More American children ages 6 to 12 were physically active in 2017, but not to a healthy level, according to data published Tuesday by the Sports & Fitness Industry Association and the Aspen Institute.
Youth sports advocates have for years pushed kids to play more team sports, and those efforts showed some success over the past four years. Physical inactivity dropped slightly over that span, but kids still generally are not getting enough exercise, based on data published in Aspen’s annual “State of Play” youth sports report.
Not even a quarter of children regularly participate in high-calorie-burning sports, according to the report, and the percentage continues to fall. In 2011, 28.7 percent of kids were active at a healthy level; last year, it was 23.9 percent.
The crisis facing American youth sports deepened in 2017 amid that inactivity and a slew of other entrenched issues; volunteer coaches are generally unqualified and the cost of organized sports for kids is prohibitively high, according to the report.
Only 35 percent of coaches are trained in core competencies such as basic skills, and 36 percent are trained in strategy and safety and injury prevention. For the third consecutive year, children from low-income households were half as likely to play a significant amount of team sports as children from households earning at least $100,000, the report shows. They were also three times as likely to be physically inactive.
The troubling data is part of youth sports and public health advocates' generational crusade against childhood obesity and inactivity, trends experts say are linked to resource distribution and the soaring business interests tied to childhood athletics, a market valued at $17 billion, according to WinterGreen Research.
“Everyone thinks from the Olympic medal count, we have the best youth sports system in the world. But when you look at some of the sports, these are things parents pay for,” said Lisa Delpy Neirotti, an associate professor at George Washington University who studies youth sports. “If we’re really looking at being a more inclusive and healthier society, we should probably get these kids playing together more out on the field — everybody, not just certain populations that can afford it.”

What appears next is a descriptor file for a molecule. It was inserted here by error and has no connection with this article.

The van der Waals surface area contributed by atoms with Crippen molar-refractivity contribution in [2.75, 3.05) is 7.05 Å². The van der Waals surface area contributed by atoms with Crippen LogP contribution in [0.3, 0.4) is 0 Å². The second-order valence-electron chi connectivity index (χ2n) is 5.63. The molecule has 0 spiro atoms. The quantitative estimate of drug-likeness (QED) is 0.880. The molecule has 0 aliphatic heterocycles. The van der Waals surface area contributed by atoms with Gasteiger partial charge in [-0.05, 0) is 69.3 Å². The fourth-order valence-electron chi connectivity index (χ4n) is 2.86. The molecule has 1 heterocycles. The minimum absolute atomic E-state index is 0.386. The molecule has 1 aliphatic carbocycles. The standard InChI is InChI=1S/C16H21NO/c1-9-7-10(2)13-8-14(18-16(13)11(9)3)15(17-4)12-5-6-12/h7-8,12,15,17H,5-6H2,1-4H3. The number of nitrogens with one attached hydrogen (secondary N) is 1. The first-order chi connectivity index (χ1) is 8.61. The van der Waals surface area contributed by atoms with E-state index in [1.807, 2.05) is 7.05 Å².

Experts blame the steep costs and dropping participation on what they call an “up or out” mentality. Competitive travel teams, which can sometimes cost thousands of dollars to join, have crept into increasingly younger age groups, and they take the most talented young athletes for their teams.
The children left behind either grow unsatisfied on regular recreational teams or get the message that a sport isn’t for them.
As winning becomes a priority at earlier ages, coaches and parents are forced to spend more money to keep up. Those funds commonly outpace what recreational leagues and local parks departments are able to spend per child, said Jon Solomon of the Aspen Institute’s Sports & Society Program.
The organization convened its annual conference on youth sports' issues Tuesday at the Newseum.
“There’s nothing wrong with being competitive and playing higher competition,” Solomon said, “but what happens is it prices out certain kids, and you get kids to believe that by a certain age, they have to play on a travel team.”
Almost 45 percent of children ages 6 to 12 played a team sport regularly in 2008, according to Aspen’s data. Now only 37 percent do.
“It’s really a story of the haves and have-nots in youth sports in America,” said Bob Bigelow, a former NBA player and author of three books on youth sports.
The hypercompetitive and at times expensive atmosphere results from an earlier push for college athletic scholarships, which Aspen experts said have “reshaped” kids playing sports and caused parents and coaches to emphasize winning and elite skill development before children are ready for it.
The top reason kids want to play sports, the report indicates, is a desire to be with friends, not winning. That may have hurt soccer participation, which dropped 9.5 percent year over year due to a U.S. Soccer Federation age group rule change that broke up existing teams, according to the report. (Players are now grouped by birth year, rather than school grade.)
Solomon, who coaches one of his sons' recreational soccer teams, said he saw a noticeable drop in participation in his local league when kids who had played together for years could no longer be on the same teams.
“Kids want to play with friends. It’s a lot simpler than we as adults make it out to be,” he said.
“When you let the adults hijack youth sports, their priorities are going to take the place of what the kids want,” added Bigelow.
The report did include some good news.
Sport sampling, or kids playing more than one sport, saw a slight improvement for first time since 2011.
And flag football participation for children ages 6 to 12 outpaced tackle football for the first time, by more than 100,000 kids. That, Solomon said, shows that the sport’s leaders are taking player safety seriously at younger ages, and that parents have more access to flag football leagues.
“That’s a step in the right direction,” he said, “but you have to look at the kids who are being left behind.”
Most of the participation gains, the data shows, come from households with higher incomes.
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